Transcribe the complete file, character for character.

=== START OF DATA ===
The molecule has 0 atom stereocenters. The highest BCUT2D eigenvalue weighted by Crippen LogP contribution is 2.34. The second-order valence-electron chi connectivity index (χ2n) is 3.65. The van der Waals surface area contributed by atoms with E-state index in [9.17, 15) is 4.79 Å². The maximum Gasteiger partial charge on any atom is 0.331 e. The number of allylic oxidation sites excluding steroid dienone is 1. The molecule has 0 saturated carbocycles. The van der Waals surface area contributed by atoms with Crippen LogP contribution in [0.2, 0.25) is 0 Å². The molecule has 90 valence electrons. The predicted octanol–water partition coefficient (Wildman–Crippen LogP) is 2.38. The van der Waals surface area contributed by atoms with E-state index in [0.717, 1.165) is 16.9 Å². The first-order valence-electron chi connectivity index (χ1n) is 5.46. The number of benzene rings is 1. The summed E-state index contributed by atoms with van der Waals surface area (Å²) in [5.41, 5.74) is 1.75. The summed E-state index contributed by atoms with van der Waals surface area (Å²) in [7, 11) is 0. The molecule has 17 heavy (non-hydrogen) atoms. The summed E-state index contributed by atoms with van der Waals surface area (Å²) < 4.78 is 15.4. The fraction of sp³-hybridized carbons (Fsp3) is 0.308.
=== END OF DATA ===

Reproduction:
The molecule has 0 atom stereocenters. The highest BCUT2D eigenvalue weighted by Crippen LogP contribution is 2.34. The second-order valence-electron chi connectivity index (χ2n) is 3.65. The van der Waals surface area contributed by atoms with E-state index in [9.17, 15) is 4.79 Å². The maximum Gasteiger partial charge on any atom is 0.331 e. The number of allylic oxidation sites excluding steroid dienone is 1. The molecule has 0 saturated carbocycles. The van der Waals surface area contributed by atoms with Crippen LogP contribution in [0.2, 0.25) is 0 Å². The molecule has 90 valence electrons. The predicted octanol–water partition coefficient (Wildman–Crippen LogP) is 2.38. The van der Waals surface area contributed by atoms with E-state index in [0.717, 1.165) is 16.9 Å². The first-order valence-electron chi connectivity index (χ1n) is 5.46. The number of benzene rings is 1. The summed E-state index contributed by atoms with van der Waals surface area (Å²) in [5.41, 5.74) is 1.75. The summed E-state index contributed by atoms with van der Waals surface area (Å²) in [7, 11) is 0. The molecule has 17 heavy (non-hydrogen) atoms. The summed E-state index contributed by atoms with van der Waals surface area (Å²) < 4.78 is 15.4. The fraction of sp³-hybridized carbons (Fsp3) is 0.308.